Lisa Moore

Do you know Lisa Moore at Fleming Island Center for Clinical Research?  She has been a member of our research family for fourteen years, and surprisingly in addition to being an accomplished research coordinator, she is a home project expert.  She can often be seen gardening and renovating her old house! 

Lisa is the mother of two children and a French bulldog mix. She enjoys health and fitness, and is currently a CrossFit devotee who also likes to compete in 5k runs.  This allows her to burn off her favorite foods which include cheese fondue with veggies and Renna’s pizza.

During those rare, quieter moments, you might find her at home baking, crafting or crocheting with her dog Sparkles by her side. 

Lastest Blog Post:


What is Gastroenterology?

Gastroenterology is the medical specialty concerned with the structure and function of the digestive tract (also called gastrointestinal [GI] tract).  Some symptoms that can indicate disease or dysfunction of the GI tract include nausea, vomiting, weight loss, heartburn, regurgitation, abdominal pain, abdominal bloating, rectal bleeding, constipation, and diarrhea.  Digestion of food and fluids is a very complex process, so persistent symptoms may require a gastroenterologist’s evaluation to determine the cause.  Knowing the cause of symptoms can then lead to proper treatment and control or management.
 
What’s the Difference between IBS and IBD?

Irritable Bowel Syndrome (IBS)
IBS is a common GI disorder that can considerably reduce the quality of life.  It affects as many as 5%-20% of individuals worldwide.  It occurs more often in women than in men, and is more commonly diagnosed in patients younger than 50 years of age.  Symptoms range from diarrhea to constipation, or a combination of the two.  Abdominal pain or discomfort often exist alongside abdominal distension.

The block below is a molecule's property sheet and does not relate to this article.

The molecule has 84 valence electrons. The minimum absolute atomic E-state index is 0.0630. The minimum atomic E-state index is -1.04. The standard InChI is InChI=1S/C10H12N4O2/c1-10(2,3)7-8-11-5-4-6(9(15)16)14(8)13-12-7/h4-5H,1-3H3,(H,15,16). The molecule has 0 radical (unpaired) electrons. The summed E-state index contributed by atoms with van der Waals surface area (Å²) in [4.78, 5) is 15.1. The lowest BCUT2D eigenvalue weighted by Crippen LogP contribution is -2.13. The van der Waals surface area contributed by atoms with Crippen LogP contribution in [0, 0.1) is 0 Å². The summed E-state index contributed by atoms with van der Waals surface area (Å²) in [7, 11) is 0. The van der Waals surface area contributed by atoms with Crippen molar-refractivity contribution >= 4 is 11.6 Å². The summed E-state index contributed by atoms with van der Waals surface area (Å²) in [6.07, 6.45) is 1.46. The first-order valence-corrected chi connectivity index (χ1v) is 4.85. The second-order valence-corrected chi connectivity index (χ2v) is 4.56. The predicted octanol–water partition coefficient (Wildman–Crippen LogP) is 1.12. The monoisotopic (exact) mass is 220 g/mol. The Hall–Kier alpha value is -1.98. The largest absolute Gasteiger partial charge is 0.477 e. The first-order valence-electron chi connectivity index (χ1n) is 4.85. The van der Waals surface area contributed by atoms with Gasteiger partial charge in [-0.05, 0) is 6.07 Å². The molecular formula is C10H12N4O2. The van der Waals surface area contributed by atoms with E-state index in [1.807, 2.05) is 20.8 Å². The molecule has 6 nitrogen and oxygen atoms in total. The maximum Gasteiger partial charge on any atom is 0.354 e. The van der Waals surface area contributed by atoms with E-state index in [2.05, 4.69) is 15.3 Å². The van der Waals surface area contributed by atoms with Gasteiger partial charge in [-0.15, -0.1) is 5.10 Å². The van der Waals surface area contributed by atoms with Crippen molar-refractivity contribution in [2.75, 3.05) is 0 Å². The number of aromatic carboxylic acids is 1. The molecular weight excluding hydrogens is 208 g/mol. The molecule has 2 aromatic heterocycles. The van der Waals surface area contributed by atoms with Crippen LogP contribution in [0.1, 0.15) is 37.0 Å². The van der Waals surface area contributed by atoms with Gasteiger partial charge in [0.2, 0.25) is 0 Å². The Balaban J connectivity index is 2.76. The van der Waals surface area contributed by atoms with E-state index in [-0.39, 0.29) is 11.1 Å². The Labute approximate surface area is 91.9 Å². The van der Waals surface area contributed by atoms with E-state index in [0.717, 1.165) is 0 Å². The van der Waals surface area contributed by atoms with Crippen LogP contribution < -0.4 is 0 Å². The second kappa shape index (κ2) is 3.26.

Diagnosis of IBS is made after obtaining a medical history, physical exam, and diagnostic testing to learn if any disease process is causing the symptoms. There is evidence to show that IBS can be a result of genetics, environment and social learning, dietary or intestinal microorganisms, low-grade inflammation and/or dysfunction of muscular movements, secretions and sensation. 
Many patients with IBS ignore their symptoms, believing they are a normal part of everyday life.  The good news is that with proper diagnosis, there are ways to treat or manage the symptoms. Don’t ignore persistent symptoms, there is help available.

Inflammatory Bowel Disease (IBD)
IBD is not the same as IBS, and understanding the difference is important for proper treatment.  The symptoms can be the same, but the problem causing the symptoms is very different. Inflammatory bowel disease includes Crohn’s Disease (CD) and Ulcerative Colitis (UC).  Crohn’s Disease can cause inflammation through the walls of the GI tract, and can affect any part of the GI tract.  Ulcerative Colitis commonly includes inflammation of the GI mucosa and is limited to the colon (large intestine). Recent research showed that some factors that can lead to IBD includes genetic susceptibility, environment, intestinal microorganisms, and immune responses. Medications are directed at treating the active inflammation, which can then decrease or control the symptoms.

Conclusion
Since symptoms of many GI disorders can be the same, a thorough medical history, physical exam, and proper diagnostic testing is crucial to obtaining a correct diagnosis and treatment. Open communication with your gastroenterologist and health care providers is essential to appropriate management and treatment.  Be sure to tell your doctor about symptoms that concern you and new problems that arise.  Do not hesitate to ask questions to ensure your understanding of your diagnosis and any treatment prescribed.  Being a partner in your health care can lead to a healthier, happier life!

Written By:
Julie Baker, RN
Resource: World Journal of Gastroenterology